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Things To Know When Remodeling Your Kitchen

Are you giving your kitchen a makeover this year? Maybe you already considered luxurious sinks and are ready to tackle a variety of other upgrade options.

Kitchen cabinets

Frameless Cabinets vs. Framed Cabinets

There are two standard types of kitchen cabinet constructions, frameless or framed.

Framed Cabinets

These cabinets have face frames. The doors attach to the frame. The face frame will have vertical styles and horizontal rails. Three variations make up this form of cabinetry. There’s traditional overlay, inset and full overlay. The difference between these categories is the face frame.

Frameless Cabinets

Frameless, or European, cabinets don’t have a face frame. Hinges are fastened to the interior of the cabinet. The door overlays the cabinet box so when the door is closed space is minimized. Maximizing drawer width and interior storage space, this construction offers a symmetrical look between door and drawer lines and easier access to the interior. Cabinet lines can vary with the door tightly hinged to the side panel. Frameless bottom cabinets may have legs.

Frameless Cabinets vs. Framed Cabinets

Framed are more common. The biggest disadvantage to utilizing this construction is that the trim boards tend to block access. That makes it a little difficult to fit large sized containers in them. You also won’t be able to install cabinet width pull out drawers.

Frameless cabinets will require greater stability. That’s because of the lack of trim boards that are standard in framed construction. Frameless cabinets will have thicker side panels. They also offer better accessibility to any contents.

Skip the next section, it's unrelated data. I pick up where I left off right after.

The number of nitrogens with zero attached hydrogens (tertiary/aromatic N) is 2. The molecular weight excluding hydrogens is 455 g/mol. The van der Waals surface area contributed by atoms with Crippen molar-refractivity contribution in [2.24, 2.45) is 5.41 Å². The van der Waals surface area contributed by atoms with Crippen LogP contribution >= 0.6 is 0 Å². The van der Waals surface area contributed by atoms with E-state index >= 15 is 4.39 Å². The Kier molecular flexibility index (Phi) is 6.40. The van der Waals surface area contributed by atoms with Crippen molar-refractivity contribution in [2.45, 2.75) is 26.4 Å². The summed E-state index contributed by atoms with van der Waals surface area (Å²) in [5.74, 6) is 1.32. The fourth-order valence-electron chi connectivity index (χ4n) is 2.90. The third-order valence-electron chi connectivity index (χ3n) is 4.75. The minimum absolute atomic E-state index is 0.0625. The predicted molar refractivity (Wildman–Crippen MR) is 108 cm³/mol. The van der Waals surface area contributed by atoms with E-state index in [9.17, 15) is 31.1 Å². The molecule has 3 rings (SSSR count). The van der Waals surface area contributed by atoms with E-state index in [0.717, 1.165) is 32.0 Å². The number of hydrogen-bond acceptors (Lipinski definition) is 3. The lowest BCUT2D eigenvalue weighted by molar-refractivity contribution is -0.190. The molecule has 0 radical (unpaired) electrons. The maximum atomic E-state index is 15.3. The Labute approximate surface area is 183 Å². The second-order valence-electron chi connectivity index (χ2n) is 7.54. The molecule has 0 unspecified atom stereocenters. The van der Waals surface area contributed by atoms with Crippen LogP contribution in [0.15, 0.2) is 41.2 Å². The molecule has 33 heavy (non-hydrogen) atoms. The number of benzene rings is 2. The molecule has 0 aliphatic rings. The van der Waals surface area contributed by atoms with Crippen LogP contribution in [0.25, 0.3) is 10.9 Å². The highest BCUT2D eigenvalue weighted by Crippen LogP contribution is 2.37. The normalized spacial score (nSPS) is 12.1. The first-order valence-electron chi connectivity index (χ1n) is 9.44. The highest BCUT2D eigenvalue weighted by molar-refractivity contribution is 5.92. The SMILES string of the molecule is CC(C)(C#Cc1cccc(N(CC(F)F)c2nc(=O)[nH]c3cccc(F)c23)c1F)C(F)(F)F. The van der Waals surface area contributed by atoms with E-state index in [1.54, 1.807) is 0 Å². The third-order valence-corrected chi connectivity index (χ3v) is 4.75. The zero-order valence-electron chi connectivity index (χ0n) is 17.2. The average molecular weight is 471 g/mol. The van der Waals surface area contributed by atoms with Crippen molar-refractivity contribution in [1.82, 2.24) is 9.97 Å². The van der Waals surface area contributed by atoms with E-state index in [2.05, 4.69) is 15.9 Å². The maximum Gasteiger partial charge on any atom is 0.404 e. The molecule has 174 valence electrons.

Many contractors prefer frameless construction. For the eco-conscious, it’s considered green as it reduces the number of trees harvested for construction. The standard framed cabinetry project can use up to 30 board feet of wood. That’s about one-third of a tree. As the frameless doesn’t require that installation, it reduces the impact on forests and our carbon footprint.

On the other hand, with the three styles that framed cabinets offer there are more options for a unique look. You can choose overlay, full overlay or inset and then pick one of the many different styles and details to enhance the look. While frameless may have the same detail availability, they all come with the standard overlay look. Yet, it can still have a variety of appearances that include contemporary, country and traditional.

Ultimately, if it is frameless cabinets vs. framed cabinets, the bottom line is going to have to be personal preference and budget. Neither is particularly less costly than the other and both come with durability and quality. It’s simply two forms of construction that will look different.

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